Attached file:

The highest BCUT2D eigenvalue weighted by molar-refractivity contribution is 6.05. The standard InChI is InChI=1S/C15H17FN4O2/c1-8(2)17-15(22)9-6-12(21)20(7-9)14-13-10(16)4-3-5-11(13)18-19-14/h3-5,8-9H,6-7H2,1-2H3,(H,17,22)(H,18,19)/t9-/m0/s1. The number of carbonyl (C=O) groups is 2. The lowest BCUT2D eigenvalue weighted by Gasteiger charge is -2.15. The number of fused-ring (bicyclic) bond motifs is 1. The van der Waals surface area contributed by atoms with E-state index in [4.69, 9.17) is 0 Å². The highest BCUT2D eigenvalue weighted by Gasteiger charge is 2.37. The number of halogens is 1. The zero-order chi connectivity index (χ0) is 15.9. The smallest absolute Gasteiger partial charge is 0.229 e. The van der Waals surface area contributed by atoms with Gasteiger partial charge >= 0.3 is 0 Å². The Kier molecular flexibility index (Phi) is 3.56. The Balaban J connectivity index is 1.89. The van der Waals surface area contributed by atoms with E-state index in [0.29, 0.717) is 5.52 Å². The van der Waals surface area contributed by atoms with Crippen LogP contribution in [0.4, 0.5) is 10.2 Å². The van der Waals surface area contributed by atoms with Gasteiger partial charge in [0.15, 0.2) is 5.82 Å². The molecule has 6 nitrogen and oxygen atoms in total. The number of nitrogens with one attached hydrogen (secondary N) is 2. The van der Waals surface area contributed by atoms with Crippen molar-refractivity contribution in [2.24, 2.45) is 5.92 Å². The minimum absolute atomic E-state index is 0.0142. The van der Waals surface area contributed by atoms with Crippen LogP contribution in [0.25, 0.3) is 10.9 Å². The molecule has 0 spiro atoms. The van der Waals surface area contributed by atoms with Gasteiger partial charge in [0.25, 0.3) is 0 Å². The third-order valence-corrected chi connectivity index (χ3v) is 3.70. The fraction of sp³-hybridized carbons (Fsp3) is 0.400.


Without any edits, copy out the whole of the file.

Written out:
The highest BCUT2D eigenvalue weighted by molar-refractivity contribution is 6.05. The standard InChI is InChI=1S/C15H17FN4O2/c1-8(2)17-15(22)9-6-12(21)20(7-9)14-13-10(16)4-3-5-11(13)18-19-14/h3-5,8-9H,6-7H2,1-2H3,(H,17,22)(H,18,19)/t9-/m0/s1. The number of carbonyl (C=O) groups is 2. The lowest BCUT2D eigenvalue weighted by Gasteiger charge is -2.15. The number of fused-ring (bicyclic) bond motifs is 1. The van der Waals surface area contributed by atoms with E-state index in [4.69, 9.17) is 0 Å². The highest BCUT2D eigenvalue weighted by Gasteiger charge is 2.37. The number of halogens is 1. The zero-order chi connectivity index (χ0) is 15.9. The smallest absolute Gasteiger partial charge is 0.229 e. The van der Waals surface area contributed by atoms with Gasteiger partial charge >= 0.3 is 0 Å². The Kier molecular flexibility index (Phi) is 3.56. The Balaban J connectivity index is 1.89. The van der Waals surface area contributed by atoms with E-state index in [0.29, 0.717) is 5.52 Å². The van der Waals surface area contributed by atoms with Crippen LogP contribution in [0.4, 0.5) is 10.2 Å². The van der Waals surface area contributed by atoms with Gasteiger partial charge in [0.15, 0.2) is 5.82 Å². The molecule has 6 nitrogen and oxygen atoms in total. The number of nitrogens with one attached hydrogen (secondary N) is 2. The van der Waals surface area contributed by atoms with Crippen molar-refractivity contribution in [2.24, 2.45) is 5.92 Å². The minimum absolute atomic E-state index is 0.0142. The van der Waals surface area contributed by atoms with Crippen LogP contribution in [0.25, 0.3) is 10.9 Å². The molecule has 0 spiro atoms. The van der Waals surface area contributed by atoms with Gasteiger partial charge in [0.25, 0.3) is 0 Å². The third-order valence-corrected chi connectivity index (χ3v) is 3.70. The fraction of sp³-hybridized carbons (Fsp3) is 0.400.